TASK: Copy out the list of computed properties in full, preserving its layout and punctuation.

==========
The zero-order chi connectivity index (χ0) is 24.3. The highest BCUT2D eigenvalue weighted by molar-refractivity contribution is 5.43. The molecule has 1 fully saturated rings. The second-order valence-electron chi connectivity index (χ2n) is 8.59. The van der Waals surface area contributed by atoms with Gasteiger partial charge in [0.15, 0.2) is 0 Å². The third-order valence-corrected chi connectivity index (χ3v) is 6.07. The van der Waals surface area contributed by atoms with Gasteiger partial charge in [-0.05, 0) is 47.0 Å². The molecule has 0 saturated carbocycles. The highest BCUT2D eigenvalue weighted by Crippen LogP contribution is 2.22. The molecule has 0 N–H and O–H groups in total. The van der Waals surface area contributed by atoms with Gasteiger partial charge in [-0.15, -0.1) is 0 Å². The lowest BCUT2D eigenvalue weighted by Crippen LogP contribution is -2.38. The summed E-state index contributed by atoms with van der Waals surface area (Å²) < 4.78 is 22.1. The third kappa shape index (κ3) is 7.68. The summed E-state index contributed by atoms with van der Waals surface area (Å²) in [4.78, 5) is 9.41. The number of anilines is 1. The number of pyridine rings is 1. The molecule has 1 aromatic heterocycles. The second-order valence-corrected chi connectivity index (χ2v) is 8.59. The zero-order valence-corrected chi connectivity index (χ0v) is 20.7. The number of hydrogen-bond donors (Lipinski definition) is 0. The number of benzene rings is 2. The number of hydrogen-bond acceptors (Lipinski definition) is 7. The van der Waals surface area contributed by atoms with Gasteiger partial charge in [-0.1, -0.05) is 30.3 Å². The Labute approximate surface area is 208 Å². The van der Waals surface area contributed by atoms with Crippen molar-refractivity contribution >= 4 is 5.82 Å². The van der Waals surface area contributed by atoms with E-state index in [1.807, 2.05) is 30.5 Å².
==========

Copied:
The zero-order chi connectivity index (χ0) is 24.3. The highest BCUT2D eigenvalue weighted by molar-refractivity contribution is 5.43. The molecule has 1 fully saturated rings. The second-order valence-electron chi connectivity index (χ2n) is 8.59. The van der Waals surface area contributed by atoms with Gasteiger partial charge in [0.15, 0.2) is 0 Å². The third-order valence-corrected chi connectivity index (χ3v) is 6.07. The van der Waals surface area contributed by atoms with Gasteiger partial charge in [-0.05, 0) is 47.0 Å². The molecule has 0 saturated carbocycles. The highest BCUT2D eigenvalue weighted by Crippen LogP contribution is 2.22. The molecule has 0 N–H and O–H groups in total. The van der Waals surface area contributed by atoms with Gasteiger partial charge in [-0.15, -0.1) is 0 Å². The lowest BCUT2D eigenvalue weighted by Crippen LogP contribution is -2.38. The summed E-state index contributed by atoms with van der Waals surface area (Å²) < 4.78 is 22.1. The third kappa shape index (κ3) is 7.68. The summed E-state index contributed by atoms with van der Waals surface area (Å²) in [4.78, 5) is 9.41. The number of anilines is 1. The number of pyridine rings is 1. The molecule has 1 aromatic heterocycles. The second-order valence-corrected chi connectivity index (χ2v) is 8.59. The zero-order valence-corrected chi connectivity index (χ0v) is 20.7. The number of hydrogen-bond donors (Lipinski definition) is 0. The number of benzene rings is 2. The number of hydrogen-bond acceptors (Lipinski definition) is 7. The van der Waals surface area contributed by atoms with Gasteiger partial charge in [-0.1, -0.05) is 30.3 Å². The Labute approximate surface area is 208 Å². The van der Waals surface area contributed by atoms with Crippen molar-refractivity contribution >= 4 is 5.82 Å². The van der Waals surface area contributed by atoms with E-state index in [1.807, 2.05) is 30.5 Å².